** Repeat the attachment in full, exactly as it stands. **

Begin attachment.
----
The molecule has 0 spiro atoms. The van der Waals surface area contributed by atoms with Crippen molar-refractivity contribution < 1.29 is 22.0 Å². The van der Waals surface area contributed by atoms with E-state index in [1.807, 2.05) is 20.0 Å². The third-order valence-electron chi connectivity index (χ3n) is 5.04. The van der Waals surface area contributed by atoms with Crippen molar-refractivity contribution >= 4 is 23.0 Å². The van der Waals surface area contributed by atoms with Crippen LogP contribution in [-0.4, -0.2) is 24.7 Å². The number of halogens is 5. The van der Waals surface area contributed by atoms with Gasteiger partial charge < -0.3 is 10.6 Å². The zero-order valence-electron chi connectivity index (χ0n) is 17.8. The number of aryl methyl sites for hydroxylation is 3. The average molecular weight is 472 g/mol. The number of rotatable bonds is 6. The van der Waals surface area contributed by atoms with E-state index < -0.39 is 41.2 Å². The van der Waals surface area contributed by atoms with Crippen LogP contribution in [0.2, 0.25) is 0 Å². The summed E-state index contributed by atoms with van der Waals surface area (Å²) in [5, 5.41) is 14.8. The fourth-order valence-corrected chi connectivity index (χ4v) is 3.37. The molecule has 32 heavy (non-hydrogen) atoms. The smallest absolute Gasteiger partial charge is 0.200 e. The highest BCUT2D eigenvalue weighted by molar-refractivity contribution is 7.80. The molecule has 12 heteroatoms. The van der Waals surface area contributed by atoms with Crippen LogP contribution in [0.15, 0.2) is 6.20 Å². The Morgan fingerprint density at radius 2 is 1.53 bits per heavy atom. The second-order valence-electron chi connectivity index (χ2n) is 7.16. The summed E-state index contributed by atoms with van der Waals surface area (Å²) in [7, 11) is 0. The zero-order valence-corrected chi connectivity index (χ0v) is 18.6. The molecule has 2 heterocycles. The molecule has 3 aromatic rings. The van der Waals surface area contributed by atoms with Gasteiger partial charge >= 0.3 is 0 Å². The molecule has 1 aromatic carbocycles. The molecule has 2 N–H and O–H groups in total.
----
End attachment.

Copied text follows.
The molecule has 0 spiro atoms. The van der Waals surface area contributed by atoms with Crippen molar-refractivity contribution < 1.29 is 22.0 Å². The van der Waals surface area contributed by atoms with E-state index in [1.807, 2.05) is 20.0 Å². The third-order valence-electron chi connectivity index (χ3n) is 5.04. The van der Waals surface area contributed by atoms with Crippen molar-refractivity contribution >= 4 is 23.0 Å². The van der Waals surface area contributed by atoms with Crippen LogP contribution in [-0.4, -0.2) is 24.7 Å². The number of halogens is 5. The van der Waals surface area contributed by atoms with Gasteiger partial charge < -0.3 is 10.6 Å². The zero-order valence-electron chi connectivity index (χ0n) is 17.8. The number of aryl methyl sites for hydroxylation is 3. The average molecular weight is 472 g/mol. The number of rotatable bonds is 6. The van der Waals surface area contributed by atoms with E-state index < -0.39 is 41.2 Å². The van der Waals surface area contributed by atoms with Crippen LogP contribution in [0.2, 0.25) is 0 Å². The summed E-state index contributed by atoms with van der Waals surface area (Å²) in [5, 5.41) is 14.8. The fourth-order valence-corrected chi connectivity index (χ4v) is 3.37. The molecule has 32 heavy (non-hydrogen) atoms. The smallest absolute Gasteiger partial charge is 0.200 e. The highest BCUT2D eigenvalue weighted by molar-refractivity contribution is 7.80. The molecule has 12 heteroatoms. The van der Waals surface area contributed by atoms with Crippen LogP contribution in [0.15, 0.2) is 6.20 Å². The Morgan fingerprint density at radius 2 is 1.53 bits per heavy atom. The second-order valence-electron chi connectivity index (χ2n) is 7.16. The summed E-state index contributed by atoms with van der Waals surface area (Å²) in [7, 11) is 0. The zero-order valence-corrected chi connectivity index (χ0v) is 18.6. The molecule has 2 heterocycles. The molecule has 3 aromatic rings. The van der Waals surface area contributed by atoms with Gasteiger partial charge >= 0.3 is 0 Å². The molecule has 1 aromatic carbocycles. The molecule has 2 N–H and O–H groups in total.